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The actual cost spent on trail maintenance is not $1 per trail use. That is the $$ that would fund the endowment ($1-1.5 million) in approximately the next 8-10 years. After that, the interest on that contribution should fund ongoing trail maintenance indefinitely. This will reduce or maybe even eliminate the reliance on annual contributions to be spent as they are donated or budgeted.
Here is the history on the Accommodations Tax and ballot language that I have put together: http://www.steamboatspringstrails.com/the-proposal-overview . We have been told it is only for capital improvements.
Luckily, we have a significant number of trail users that enjoy the local trails. Contributions of only $1.00 per trail use by all non-motorized users for the next 10 years should sustain the trails indefinitely. Use trails about once a week? Write a $50 check at the end of the year. Even if you use the trails daily, that is just $365 for a whole year of significant trail enjoyment.
Scott B. Lets see the numbers going back to 1990, not just a sentence saying it is inaccurate. That would likely help the "Vote Yes" group. I don't value polls too much.
"they have no plan and no constructive ideas" Wow, no wonder people feel they were not listened to.
I'll look at the report in more detail when I have time. Thanks for pointing it out. Isn't the chance at 33% of the students walking or biking to the school better than 0%? Not to mention the extra time and distance for those kids who do get driven from out of city limits on either side of town? I find it hard to believe that having all our elementary schools so close to each other is a smart move. Again, I'll look into it more when I find time. I am sure another article will pop up before the vote.
Thanks for helping clear that up Kevin. I don't like the contrast in time spent vetting the two different proposed projects either. Especially when you look at the difference in capital investment.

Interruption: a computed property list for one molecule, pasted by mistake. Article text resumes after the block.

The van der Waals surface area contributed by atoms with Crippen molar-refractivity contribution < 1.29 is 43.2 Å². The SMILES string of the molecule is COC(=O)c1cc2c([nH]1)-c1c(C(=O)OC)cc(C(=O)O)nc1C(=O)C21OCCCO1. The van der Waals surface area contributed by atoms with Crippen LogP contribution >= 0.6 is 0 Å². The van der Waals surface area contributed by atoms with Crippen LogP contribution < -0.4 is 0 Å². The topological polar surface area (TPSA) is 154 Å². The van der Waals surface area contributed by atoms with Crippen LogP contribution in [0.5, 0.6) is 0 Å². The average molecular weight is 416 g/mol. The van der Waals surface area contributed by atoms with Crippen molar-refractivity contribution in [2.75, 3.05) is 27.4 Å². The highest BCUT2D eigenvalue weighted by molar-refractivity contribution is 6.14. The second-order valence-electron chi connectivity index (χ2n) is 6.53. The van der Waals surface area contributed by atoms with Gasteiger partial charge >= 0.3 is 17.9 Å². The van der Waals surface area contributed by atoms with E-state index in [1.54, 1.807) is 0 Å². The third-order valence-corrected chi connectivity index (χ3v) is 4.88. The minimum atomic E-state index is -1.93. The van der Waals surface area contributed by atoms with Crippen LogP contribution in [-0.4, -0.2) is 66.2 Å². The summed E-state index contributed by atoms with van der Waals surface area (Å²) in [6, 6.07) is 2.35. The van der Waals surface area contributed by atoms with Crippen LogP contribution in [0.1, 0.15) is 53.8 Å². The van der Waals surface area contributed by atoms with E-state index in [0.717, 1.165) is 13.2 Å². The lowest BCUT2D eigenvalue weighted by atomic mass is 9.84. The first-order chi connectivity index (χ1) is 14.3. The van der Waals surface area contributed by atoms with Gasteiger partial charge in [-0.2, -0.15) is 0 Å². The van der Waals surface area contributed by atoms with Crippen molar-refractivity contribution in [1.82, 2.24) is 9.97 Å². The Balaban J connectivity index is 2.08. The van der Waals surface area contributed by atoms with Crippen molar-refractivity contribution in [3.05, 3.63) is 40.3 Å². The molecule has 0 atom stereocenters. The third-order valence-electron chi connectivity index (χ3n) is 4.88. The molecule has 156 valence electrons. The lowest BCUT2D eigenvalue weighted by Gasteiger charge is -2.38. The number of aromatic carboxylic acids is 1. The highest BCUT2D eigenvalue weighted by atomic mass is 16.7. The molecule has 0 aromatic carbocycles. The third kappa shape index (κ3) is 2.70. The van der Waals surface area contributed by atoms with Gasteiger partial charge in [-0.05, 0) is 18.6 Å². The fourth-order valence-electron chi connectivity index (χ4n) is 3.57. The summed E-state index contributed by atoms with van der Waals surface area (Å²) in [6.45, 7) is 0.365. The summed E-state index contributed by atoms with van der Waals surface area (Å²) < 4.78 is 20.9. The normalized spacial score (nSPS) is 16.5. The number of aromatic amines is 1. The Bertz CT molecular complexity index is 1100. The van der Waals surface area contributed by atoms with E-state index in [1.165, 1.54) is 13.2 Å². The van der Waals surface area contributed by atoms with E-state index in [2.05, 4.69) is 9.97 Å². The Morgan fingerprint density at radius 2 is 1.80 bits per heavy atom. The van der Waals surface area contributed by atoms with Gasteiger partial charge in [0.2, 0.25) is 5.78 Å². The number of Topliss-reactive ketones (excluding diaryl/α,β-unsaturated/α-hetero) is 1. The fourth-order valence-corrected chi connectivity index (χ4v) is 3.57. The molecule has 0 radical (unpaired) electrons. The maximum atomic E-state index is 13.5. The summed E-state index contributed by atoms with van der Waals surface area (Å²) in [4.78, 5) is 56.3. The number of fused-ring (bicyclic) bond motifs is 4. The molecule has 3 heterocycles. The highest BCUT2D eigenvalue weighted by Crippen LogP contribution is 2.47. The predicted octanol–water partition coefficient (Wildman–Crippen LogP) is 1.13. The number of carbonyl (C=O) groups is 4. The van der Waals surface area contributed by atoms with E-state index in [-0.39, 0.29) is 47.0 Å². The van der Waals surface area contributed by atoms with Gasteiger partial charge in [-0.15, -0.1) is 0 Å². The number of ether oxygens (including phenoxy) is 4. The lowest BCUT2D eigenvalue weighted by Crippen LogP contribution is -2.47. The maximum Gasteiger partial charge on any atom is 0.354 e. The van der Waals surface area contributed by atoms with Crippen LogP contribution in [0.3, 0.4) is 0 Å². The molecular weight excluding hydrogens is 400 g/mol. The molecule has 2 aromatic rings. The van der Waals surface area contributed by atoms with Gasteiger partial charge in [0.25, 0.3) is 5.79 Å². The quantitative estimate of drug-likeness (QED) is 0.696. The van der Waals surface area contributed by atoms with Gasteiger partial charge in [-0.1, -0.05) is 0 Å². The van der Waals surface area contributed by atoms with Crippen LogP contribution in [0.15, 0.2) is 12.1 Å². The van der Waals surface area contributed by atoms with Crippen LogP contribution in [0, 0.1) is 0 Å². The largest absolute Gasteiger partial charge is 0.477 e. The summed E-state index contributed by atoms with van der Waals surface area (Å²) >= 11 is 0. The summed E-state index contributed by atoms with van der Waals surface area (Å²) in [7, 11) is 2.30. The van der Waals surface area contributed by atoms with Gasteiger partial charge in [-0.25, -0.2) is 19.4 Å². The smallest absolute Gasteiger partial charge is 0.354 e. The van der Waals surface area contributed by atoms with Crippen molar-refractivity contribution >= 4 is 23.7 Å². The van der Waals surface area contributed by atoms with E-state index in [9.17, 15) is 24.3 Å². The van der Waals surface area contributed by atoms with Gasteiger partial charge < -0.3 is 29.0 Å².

Designing to Snow Load is a given. It is easy to mess up roof design that increase the chance at ice dams that could reduce the life of the roof or cause leaks on year one. Michael has a very valid concern. Keep it simple.
What is the radius in miles used to define the neighborhood (I am sure there is some guidance on this)? What is the % of elementary school kids that reside in the "neighborhood" as defined around the what might be side by side elementary schools?
Any specific reasons why it is best to have the elementary schools in the same location vs in the neighborhoods where the kids live? Or, at least on the sides of town that we will see additional growth. I doubt any professional planner would build side by side elementary schools up in Strawberry Park if they had a clean slate and what almost feels like unlimited funds. A campus concept might not seem crazy to me if it is easily accessed. Increasing the number of parents weaving through Old Town to a side of town that will see almost zero growth in the future is the part that seems crazy to me. Please educate me on the advantages that outweigh what seems like an additional stress on the traffic up there.
Last login: Tuesday, March 8, 2016
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